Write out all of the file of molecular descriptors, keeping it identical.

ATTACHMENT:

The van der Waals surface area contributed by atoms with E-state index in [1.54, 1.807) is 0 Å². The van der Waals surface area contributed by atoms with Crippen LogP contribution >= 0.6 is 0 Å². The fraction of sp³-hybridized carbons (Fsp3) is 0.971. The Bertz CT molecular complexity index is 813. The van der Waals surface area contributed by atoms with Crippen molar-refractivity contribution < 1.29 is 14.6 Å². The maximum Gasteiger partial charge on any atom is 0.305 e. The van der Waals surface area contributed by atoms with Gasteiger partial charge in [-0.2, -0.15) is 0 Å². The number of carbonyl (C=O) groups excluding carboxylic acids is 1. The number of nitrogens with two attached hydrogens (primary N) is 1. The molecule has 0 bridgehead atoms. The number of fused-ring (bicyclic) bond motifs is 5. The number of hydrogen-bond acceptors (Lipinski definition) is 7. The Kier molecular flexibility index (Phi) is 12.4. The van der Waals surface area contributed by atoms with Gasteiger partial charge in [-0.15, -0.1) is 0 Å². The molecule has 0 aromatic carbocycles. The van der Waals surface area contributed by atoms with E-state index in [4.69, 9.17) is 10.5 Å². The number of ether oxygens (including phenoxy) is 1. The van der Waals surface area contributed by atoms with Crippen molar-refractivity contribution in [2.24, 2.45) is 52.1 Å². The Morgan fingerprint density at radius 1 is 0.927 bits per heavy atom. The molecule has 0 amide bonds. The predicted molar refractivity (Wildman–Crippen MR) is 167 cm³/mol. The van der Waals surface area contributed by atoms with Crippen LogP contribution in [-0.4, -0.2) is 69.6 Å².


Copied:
The van der Waals surface area contributed by atoms with E-state index in [1.54, 1.807) is 0 Å². The van der Waals surface area contributed by atoms with Crippen LogP contribution >= 0.6 is 0 Å². The fraction of sp³-hybridized carbons (Fsp3) is 0.971. The Bertz CT molecular complexity index is 813. The van der Waals surface area contributed by atoms with Crippen molar-refractivity contribution < 1.29 is 14.6 Å². The maximum Gasteiger partial charge on any atom is 0.305 e. The van der Waals surface area contributed by atoms with Gasteiger partial charge in [-0.2, -0.15) is 0 Å². The number of carbonyl (C=O) groups excluding carboxylic acids is 1. The number of nitrogens with two attached hydrogens (primary N) is 1. The molecule has 0 bridgehead atoms. The number of fused-ring (bicyclic) bond motifs is 5. The number of hydrogen-bond acceptors (Lipinski definition) is 7. The Kier molecular flexibility index (Phi) is 12.4. The van der Waals surface area contributed by atoms with Gasteiger partial charge in [-0.15, -0.1) is 0 Å². The molecule has 0 aromatic carbocycles. The van der Waals surface area contributed by atoms with E-state index in [4.69, 9.17) is 10.5 Å². The number of ether oxygens (including phenoxy) is 1. The van der Waals surface area contributed by atoms with Crippen molar-refractivity contribution in [2.24, 2.45) is 52.1 Å². The Morgan fingerprint density at radius 1 is 0.927 bits per heavy atom. The molecule has 0 amide bonds. The predicted molar refractivity (Wildman–Crippen MR) is 167 cm³/mol. The van der Waals surface area contributed by atoms with Crippen LogP contribution in [-0.4, -0.2) is 69.6 Å².